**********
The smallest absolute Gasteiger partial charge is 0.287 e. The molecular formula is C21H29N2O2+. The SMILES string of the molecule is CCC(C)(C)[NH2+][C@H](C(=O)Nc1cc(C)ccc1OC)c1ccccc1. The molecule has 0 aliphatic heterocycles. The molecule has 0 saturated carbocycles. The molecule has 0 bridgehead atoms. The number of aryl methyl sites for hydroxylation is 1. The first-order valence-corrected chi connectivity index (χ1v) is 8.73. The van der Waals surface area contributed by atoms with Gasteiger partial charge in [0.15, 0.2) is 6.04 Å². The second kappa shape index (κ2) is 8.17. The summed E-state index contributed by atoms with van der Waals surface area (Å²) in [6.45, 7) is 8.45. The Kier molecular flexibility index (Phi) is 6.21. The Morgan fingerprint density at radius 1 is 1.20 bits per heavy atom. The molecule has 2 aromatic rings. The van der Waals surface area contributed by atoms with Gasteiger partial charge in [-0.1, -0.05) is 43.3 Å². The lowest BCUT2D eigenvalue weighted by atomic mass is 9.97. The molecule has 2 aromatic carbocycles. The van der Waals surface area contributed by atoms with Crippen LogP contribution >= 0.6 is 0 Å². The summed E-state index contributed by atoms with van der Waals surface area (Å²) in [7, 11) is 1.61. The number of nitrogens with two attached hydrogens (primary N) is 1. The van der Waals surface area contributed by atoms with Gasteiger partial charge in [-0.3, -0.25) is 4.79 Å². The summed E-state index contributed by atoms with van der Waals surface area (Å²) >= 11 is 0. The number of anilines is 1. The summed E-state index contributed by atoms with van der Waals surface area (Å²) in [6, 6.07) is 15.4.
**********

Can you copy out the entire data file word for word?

The smallest absolute Gasteiger partial charge is 0.287 e. The molecular formula is C21H29N2O2+. The SMILES string of the molecule is CCC(C)(C)[NH2+][C@H](C(=O)Nc1cc(C)ccc1OC)c1ccccc1. The molecule has 0 aliphatic heterocycles. The molecule has 0 saturated carbocycles. The molecule has 0 bridgehead atoms. The number of aryl methyl sites for hydroxylation is 1. The first-order valence-corrected chi connectivity index (χ1v) is 8.73. The van der Waals surface area contributed by atoms with Gasteiger partial charge in [0.15, 0.2) is 6.04 Å². The second kappa shape index (κ2) is 8.17. The summed E-state index contributed by atoms with van der Waals surface area (Å²) in [6.45, 7) is 8.45. The Kier molecular flexibility index (Phi) is 6.21. The Morgan fingerprint density at radius 1 is 1.20 bits per heavy atom. The molecule has 2 aromatic rings. The van der Waals surface area contributed by atoms with Gasteiger partial charge in [-0.1, -0.05) is 43.3 Å². The lowest BCUT2D eigenvalue weighted by atomic mass is 9.97. The molecule has 2 aromatic carbocycles. The van der Waals surface area contributed by atoms with Crippen LogP contribution >= 0.6 is 0 Å². The summed E-state index contributed by atoms with van der Waals surface area (Å²) in [7, 11) is 1.61. The number of nitrogens with two attached hydrogens (primary N) is 1. The van der Waals surface area contributed by atoms with Gasteiger partial charge in [-0.3, -0.25) is 4.79 Å². The summed E-state index contributed by atoms with van der Waals surface area (Å²) >= 11 is 0. The number of anilines is 1. The summed E-state index contributed by atoms with van der Waals surface area (Å²) in [6, 6.07) is 15.4.